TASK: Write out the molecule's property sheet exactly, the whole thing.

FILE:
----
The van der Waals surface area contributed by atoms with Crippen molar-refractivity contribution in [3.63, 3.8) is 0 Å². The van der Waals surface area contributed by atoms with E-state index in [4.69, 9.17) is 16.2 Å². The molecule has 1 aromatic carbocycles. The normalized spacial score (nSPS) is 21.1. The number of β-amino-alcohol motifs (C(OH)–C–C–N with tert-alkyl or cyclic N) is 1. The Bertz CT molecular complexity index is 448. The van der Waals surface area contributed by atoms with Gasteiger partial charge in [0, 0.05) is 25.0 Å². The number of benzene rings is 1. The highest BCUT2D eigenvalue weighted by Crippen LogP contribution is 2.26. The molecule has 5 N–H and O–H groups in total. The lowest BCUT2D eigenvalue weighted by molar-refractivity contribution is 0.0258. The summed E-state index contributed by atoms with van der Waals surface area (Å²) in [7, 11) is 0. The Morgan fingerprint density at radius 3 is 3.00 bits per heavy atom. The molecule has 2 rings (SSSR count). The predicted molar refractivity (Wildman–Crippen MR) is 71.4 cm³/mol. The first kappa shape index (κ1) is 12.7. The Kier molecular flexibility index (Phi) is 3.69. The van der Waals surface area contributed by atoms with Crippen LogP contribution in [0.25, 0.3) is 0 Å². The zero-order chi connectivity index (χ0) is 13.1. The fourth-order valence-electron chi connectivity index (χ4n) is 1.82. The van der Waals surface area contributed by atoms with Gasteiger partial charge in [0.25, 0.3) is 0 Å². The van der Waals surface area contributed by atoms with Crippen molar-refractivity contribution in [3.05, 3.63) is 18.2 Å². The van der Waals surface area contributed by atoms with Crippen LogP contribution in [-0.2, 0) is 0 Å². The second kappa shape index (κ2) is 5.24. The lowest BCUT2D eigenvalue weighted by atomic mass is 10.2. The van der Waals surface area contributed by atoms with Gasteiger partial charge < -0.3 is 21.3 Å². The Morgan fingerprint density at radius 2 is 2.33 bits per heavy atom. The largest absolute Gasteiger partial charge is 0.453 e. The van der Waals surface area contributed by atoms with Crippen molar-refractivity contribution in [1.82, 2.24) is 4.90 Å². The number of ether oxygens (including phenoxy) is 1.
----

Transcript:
The van der Waals surface area contributed by atoms with Crippen molar-refractivity contribution in [3.63, 3.8) is 0 Å². The van der Waals surface area contributed by atoms with E-state index in [4.69, 9.17) is 16.2 Å². The molecule has 1 aromatic carbocycles. The normalized spacial score (nSPS) is 21.1. The number of β-amino-alcohol motifs (C(OH)–C–C–N with tert-alkyl or cyclic N) is 1. The Bertz CT molecular complexity index is 448. The van der Waals surface area contributed by atoms with Gasteiger partial charge in [0, 0.05) is 25.0 Å². The number of benzene rings is 1. The highest BCUT2D eigenvalue weighted by Crippen LogP contribution is 2.26. The molecule has 5 N–H and O–H groups in total. The lowest BCUT2D eigenvalue weighted by molar-refractivity contribution is 0.0258. The summed E-state index contributed by atoms with van der Waals surface area (Å²) in [7, 11) is 0. The Morgan fingerprint density at radius 3 is 3.00 bits per heavy atom. The molecule has 2 rings (SSSR count). The predicted molar refractivity (Wildman–Crippen MR) is 71.4 cm³/mol. The first kappa shape index (κ1) is 12.7. The Kier molecular flexibility index (Phi) is 3.69. The van der Waals surface area contributed by atoms with Crippen LogP contribution in [0.25, 0.3) is 0 Å². The zero-order chi connectivity index (χ0) is 13.1. The fourth-order valence-electron chi connectivity index (χ4n) is 1.82. The van der Waals surface area contributed by atoms with Gasteiger partial charge in [0.25, 0.3) is 0 Å². The van der Waals surface area contributed by atoms with Crippen molar-refractivity contribution in [3.05, 3.63) is 18.2 Å². The van der Waals surface area contributed by atoms with Crippen LogP contribution in [-0.2, 0) is 0 Å². The second kappa shape index (κ2) is 5.24. The lowest BCUT2D eigenvalue weighted by atomic mass is 10.2. The van der Waals surface area contributed by atoms with Gasteiger partial charge < -0.3 is 21.3 Å². The Morgan fingerprint density at radius 2 is 2.33 bits per heavy atom. The largest absolute Gasteiger partial charge is 0.453 e. The van der Waals surface area contributed by atoms with Crippen molar-refractivity contribution in [1.82, 2.24) is 4.90 Å². The number of ether oxygens (including phenoxy) is 1.